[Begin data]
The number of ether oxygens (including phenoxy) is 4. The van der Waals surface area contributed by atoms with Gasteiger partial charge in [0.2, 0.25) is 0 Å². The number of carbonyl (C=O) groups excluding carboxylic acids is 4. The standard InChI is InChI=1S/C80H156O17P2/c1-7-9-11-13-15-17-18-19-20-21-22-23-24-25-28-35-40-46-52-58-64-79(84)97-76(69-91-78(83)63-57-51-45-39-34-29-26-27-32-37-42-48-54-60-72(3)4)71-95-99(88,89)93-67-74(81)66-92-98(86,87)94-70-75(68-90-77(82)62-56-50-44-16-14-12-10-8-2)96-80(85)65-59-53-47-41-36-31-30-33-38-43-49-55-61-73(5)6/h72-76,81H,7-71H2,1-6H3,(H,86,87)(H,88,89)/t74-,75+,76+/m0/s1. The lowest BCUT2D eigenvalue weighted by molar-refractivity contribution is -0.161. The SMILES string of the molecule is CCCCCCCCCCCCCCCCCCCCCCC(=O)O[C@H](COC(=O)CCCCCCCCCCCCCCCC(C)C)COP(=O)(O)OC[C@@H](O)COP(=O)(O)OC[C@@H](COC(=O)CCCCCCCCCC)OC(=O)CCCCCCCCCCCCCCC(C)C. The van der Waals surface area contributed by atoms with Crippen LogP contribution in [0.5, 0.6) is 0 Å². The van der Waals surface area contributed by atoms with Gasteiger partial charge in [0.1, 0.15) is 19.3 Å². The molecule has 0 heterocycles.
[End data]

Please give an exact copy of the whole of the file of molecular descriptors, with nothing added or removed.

The number of ether oxygens (including phenoxy) is 4. The van der Waals surface area contributed by atoms with Gasteiger partial charge in [0.2, 0.25) is 0 Å². The number of carbonyl (C=O) groups excluding carboxylic acids is 4. The standard InChI is InChI=1S/C80H156O17P2/c1-7-9-11-13-15-17-18-19-20-21-22-23-24-25-28-35-40-46-52-58-64-79(84)97-76(69-91-78(83)63-57-51-45-39-34-29-26-27-32-37-42-48-54-60-72(3)4)71-95-99(88,89)93-67-74(81)66-92-98(86,87)94-70-75(68-90-77(82)62-56-50-44-16-14-12-10-8-2)96-80(85)65-59-53-47-41-36-31-30-33-38-43-49-55-61-73(5)6/h72-76,81H,7-71H2,1-6H3,(H,86,87)(H,88,89)/t74-,75+,76+/m0/s1. The lowest BCUT2D eigenvalue weighted by molar-refractivity contribution is -0.161. The SMILES string of the molecule is CCCCCCCCCCCCCCCCCCCCCCC(=O)O[C@H](COC(=O)CCCCCCCCCCCCCCCC(C)C)COP(=O)(O)OC[C@@H](O)COP(=O)(O)OC[C@@H](COC(=O)CCCCCCCCCC)OC(=O)CCCCCCCCCCCCCCC(C)C. The van der Waals surface area contributed by atoms with Crippen LogP contribution in [0.5, 0.6) is 0 Å². The van der Waals surface area contributed by atoms with Gasteiger partial charge in [0.1, 0.15) is 19.3 Å². The molecule has 0 heterocycles.